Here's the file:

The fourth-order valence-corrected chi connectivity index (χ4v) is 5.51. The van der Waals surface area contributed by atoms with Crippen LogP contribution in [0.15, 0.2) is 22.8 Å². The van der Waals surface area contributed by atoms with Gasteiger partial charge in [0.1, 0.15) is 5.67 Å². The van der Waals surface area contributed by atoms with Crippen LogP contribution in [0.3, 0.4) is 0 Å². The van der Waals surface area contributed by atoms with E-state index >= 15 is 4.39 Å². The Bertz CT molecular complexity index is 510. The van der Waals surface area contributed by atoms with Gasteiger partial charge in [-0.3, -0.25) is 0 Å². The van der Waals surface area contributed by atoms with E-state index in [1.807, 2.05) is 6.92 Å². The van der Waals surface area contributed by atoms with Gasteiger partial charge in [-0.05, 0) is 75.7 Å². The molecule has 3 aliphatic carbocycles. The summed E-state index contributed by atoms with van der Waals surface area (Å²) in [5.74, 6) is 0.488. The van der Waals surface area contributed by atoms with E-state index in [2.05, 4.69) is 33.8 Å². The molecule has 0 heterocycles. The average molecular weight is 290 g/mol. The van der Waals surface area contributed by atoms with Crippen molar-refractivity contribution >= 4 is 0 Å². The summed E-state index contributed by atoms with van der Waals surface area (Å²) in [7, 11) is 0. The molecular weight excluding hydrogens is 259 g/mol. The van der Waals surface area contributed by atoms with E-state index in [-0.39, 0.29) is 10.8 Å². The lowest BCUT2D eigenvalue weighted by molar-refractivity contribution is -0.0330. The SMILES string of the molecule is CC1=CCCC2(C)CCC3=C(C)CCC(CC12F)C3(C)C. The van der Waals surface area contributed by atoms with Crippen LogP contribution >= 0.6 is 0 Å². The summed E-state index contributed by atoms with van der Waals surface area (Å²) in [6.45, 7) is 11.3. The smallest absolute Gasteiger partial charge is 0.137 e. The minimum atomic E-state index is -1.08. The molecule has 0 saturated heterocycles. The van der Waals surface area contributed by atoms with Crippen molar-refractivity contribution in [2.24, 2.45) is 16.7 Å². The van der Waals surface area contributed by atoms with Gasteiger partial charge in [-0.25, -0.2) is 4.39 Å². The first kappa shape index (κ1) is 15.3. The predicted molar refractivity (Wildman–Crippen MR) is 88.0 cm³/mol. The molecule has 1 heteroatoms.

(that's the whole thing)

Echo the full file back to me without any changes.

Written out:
The fourth-order valence-corrected chi connectivity index (χ4v) is 5.51. The van der Waals surface area contributed by atoms with Crippen LogP contribution in [0.15, 0.2) is 22.8 Å². The van der Waals surface area contributed by atoms with Gasteiger partial charge in [0.1, 0.15) is 5.67 Å². The van der Waals surface area contributed by atoms with Crippen LogP contribution in [0.3, 0.4) is 0 Å². The van der Waals surface area contributed by atoms with E-state index >= 15 is 4.39 Å². The Bertz CT molecular complexity index is 510. The van der Waals surface area contributed by atoms with Gasteiger partial charge in [-0.3, -0.25) is 0 Å². The van der Waals surface area contributed by atoms with E-state index in [1.807, 2.05) is 6.92 Å². The van der Waals surface area contributed by atoms with Gasteiger partial charge in [-0.05, 0) is 75.7 Å². The molecule has 3 aliphatic carbocycles. The summed E-state index contributed by atoms with van der Waals surface area (Å²) in [5.74, 6) is 0.488. The van der Waals surface area contributed by atoms with E-state index in [2.05, 4.69) is 33.8 Å². The molecule has 0 heterocycles. The average molecular weight is 290 g/mol. The van der Waals surface area contributed by atoms with Crippen molar-refractivity contribution >= 4 is 0 Å². The summed E-state index contributed by atoms with van der Waals surface area (Å²) in [7, 11) is 0. The molecular weight excluding hydrogens is 259 g/mol. The van der Waals surface area contributed by atoms with E-state index in [-0.39, 0.29) is 10.8 Å². The lowest BCUT2D eigenvalue weighted by molar-refractivity contribution is -0.0330. The SMILES string of the molecule is CC1=CCCC2(C)CCC3=C(C)CCC(CC12F)C3(C)C. The van der Waals surface area contributed by atoms with Crippen LogP contribution >= 0.6 is 0 Å². The summed E-state index contributed by atoms with van der Waals surface area (Å²) in [6.45, 7) is 11.3. The smallest absolute Gasteiger partial charge is 0.137 e. The minimum atomic E-state index is -1.08. The molecule has 0 saturated heterocycles. The van der Waals surface area contributed by atoms with Crippen molar-refractivity contribution in [2.24, 2.45) is 16.7 Å². The van der Waals surface area contributed by atoms with Gasteiger partial charge in [-0.25, -0.2) is 4.39 Å². The first kappa shape index (κ1) is 15.3. The predicted molar refractivity (Wildman–Crippen MR) is 88.0 cm³/mol. The molecule has 1 heteroatoms.